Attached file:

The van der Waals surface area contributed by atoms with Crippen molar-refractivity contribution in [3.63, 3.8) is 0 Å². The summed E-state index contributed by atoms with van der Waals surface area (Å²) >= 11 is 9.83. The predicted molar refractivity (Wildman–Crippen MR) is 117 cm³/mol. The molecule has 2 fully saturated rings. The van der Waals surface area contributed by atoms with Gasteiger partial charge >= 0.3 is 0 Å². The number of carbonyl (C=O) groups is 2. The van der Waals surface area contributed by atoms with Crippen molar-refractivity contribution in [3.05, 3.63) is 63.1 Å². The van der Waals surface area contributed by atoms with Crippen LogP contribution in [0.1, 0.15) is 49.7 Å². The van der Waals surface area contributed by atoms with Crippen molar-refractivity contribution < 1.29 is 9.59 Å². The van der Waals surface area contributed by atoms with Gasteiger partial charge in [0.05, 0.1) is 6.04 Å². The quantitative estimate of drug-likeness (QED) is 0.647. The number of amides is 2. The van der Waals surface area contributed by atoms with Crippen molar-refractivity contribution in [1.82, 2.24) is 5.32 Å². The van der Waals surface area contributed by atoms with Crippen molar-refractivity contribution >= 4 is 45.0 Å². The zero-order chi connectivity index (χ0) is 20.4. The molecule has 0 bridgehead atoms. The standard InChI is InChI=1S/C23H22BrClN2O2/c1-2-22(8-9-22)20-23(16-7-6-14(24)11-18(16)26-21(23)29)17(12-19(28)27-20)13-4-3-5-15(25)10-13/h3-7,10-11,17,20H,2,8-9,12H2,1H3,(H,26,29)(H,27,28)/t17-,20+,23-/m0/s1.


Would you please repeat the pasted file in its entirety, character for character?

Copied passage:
The van der Waals surface area contributed by atoms with Crippen molar-refractivity contribution in [3.63, 3.8) is 0 Å². The summed E-state index contributed by atoms with van der Waals surface area (Å²) >= 11 is 9.83. The predicted molar refractivity (Wildman–Crippen MR) is 117 cm³/mol. The molecule has 2 fully saturated rings. The van der Waals surface area contributed by atoms with Gasteiger partial charge >= 0.3 is 0 Å². The number of carbonyl (C=O) groups is 2. The van der Waals surface area contributed by atoms with Crippen molar-refractivity contribution in [3.05, 3.63) is 63.1 Å². The van der Waals surface area contributed by atoms with Crippen LogP contribution in [0.1, 0.15) is 49.7 Å². The van der Waals surface area contributed by atoms with Crippen molar-refractivity contribution < 1.29 is 9.59 Å². The van der Waals surface area contributed by atoms with Gasteiger partial charge in [0.05, 0.1) is 6.04 Å². The quantitative estimate of drug-likeness (QED) is 0.647. The number of amides is 2. The van der Waals surface area contributed by atoms with Crippen molar-refractivity contribution in [1.82, 2.24) is 5.32 Å². The van der Waals surface area contributed by atoms with Crippen molar-refractivity contribution >= 4 is 45.0 Å². The zero-order chi connectivity index (χ0) is 20.4. The molecule has 0 bridgehead atoms. The standard InChI is InChI=1S/C23H22BrClN2O2/c1-2-22(8-9-22)20-23(16-7-6-14(24)11-18(16)26-21(23)29)17(12-19(28)27-20)13-4-3-5-15(25)10-13/h3-7,10-11,17,20H,2,8-9,12H2,1H3,(H,26,29)(H,27,28)/t17-,20+,23-/m0/s1.